The Great British Bake Off returned to BBC 2 last night with promise of baking delight. This time last year I was in that infamous tent, dreading those soggy bottoms, staring nervously at the oven and wearing the carpet thin with all the pacing and waiting. I cannot tell you how lovely it was to watch this time!
The first episode kicked off with cake. It sounds so simple doesn’t it? I was excited to see which challenges the judges would come up with.
First up was upside down cake
A brilliant challenge. As Mary said “the fruit must hold its shape and not become mushy”. For Paul, it’s always about the ‘bake’. “It’s crucial” he said, “adding liquid to a batter and baking it so the top roasts and the sponge bakes properly is a real challenge”.
I thought the contestants showed great creativity in their choices. Some played it safe with traditional ingredients. Cathryn chose Apple, Hazelnut and Calvados which sounded amazing and looked just perfect. Sarah Jane and Peter opted for a classic combination of Pear and Chocolate
Ryan was the only one not to use a sponge mixture but rather one using polenta. It didn’t crumble as Paul thought it might but it was a little dry. Personally I loved the kumquat topping and I think a polenta sponge works well as Ryan explained to give it a different texture. My tip would be to line the tin with paper and add a little extra syrup to seep well into the cake base.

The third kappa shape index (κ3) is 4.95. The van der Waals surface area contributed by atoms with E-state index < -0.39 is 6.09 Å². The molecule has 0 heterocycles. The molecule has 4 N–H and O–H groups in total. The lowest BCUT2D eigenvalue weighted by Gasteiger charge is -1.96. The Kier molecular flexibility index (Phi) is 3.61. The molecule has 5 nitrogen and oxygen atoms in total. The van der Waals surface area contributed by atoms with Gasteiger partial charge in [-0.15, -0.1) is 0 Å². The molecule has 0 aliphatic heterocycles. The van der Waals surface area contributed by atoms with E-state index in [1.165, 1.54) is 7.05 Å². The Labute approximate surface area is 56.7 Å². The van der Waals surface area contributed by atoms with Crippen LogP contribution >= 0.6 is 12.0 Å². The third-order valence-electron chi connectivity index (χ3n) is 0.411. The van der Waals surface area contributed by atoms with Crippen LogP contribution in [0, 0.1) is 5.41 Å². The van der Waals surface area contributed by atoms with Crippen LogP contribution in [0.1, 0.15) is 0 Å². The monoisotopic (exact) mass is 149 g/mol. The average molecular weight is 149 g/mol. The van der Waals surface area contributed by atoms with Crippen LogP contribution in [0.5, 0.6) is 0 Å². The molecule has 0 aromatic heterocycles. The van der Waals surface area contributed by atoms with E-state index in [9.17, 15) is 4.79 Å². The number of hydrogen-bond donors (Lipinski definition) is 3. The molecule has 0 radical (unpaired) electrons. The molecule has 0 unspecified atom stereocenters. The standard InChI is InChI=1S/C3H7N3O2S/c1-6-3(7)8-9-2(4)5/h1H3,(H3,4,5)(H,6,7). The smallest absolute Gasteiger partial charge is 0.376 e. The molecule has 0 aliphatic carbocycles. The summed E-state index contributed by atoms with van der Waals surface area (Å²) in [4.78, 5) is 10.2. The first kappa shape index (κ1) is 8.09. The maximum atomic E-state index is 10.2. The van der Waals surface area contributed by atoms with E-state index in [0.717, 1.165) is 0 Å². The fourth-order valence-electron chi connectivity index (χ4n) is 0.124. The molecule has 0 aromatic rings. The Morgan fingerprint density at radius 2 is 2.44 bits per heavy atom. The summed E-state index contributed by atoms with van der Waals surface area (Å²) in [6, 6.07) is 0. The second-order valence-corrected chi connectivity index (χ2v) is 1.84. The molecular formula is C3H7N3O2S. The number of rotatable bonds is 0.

Manisha used golden syrup instead of caramel for her Vanilla, Peach and Raspberry Cake. It dribbled down the sides as Paul’s knowing stare and smile should have told her it would!
My favourites were Victoria’s Pear, Pecan and Ginger with perfect rounds of different shaped pears, and Natasha’s Pineapple and Passion Fruit. Amazing! I was salivating at that point.
Mary and Paul were both very surprised at Stuart’s choice of tomatoes for his cake topping. I think it was a great idea but would not have teamed it with a ginger sponge. I also think James and his parsnips should also not have been given such doubting looks. He did eventually get good feedback on the flavours so I was very relived. (He’s my favourite!).
A historical interlude
The lovely Sue Perkins then took us through the trials and tribulations of mediaeval bakers who baked sub standard bread. Dragged through the city by a horse and a stretcher or being pelted with all sorts in the stocks and having your oven smashed! Wow! Harsh punishment. I'd rather have Mary Berry’s icy stare any day!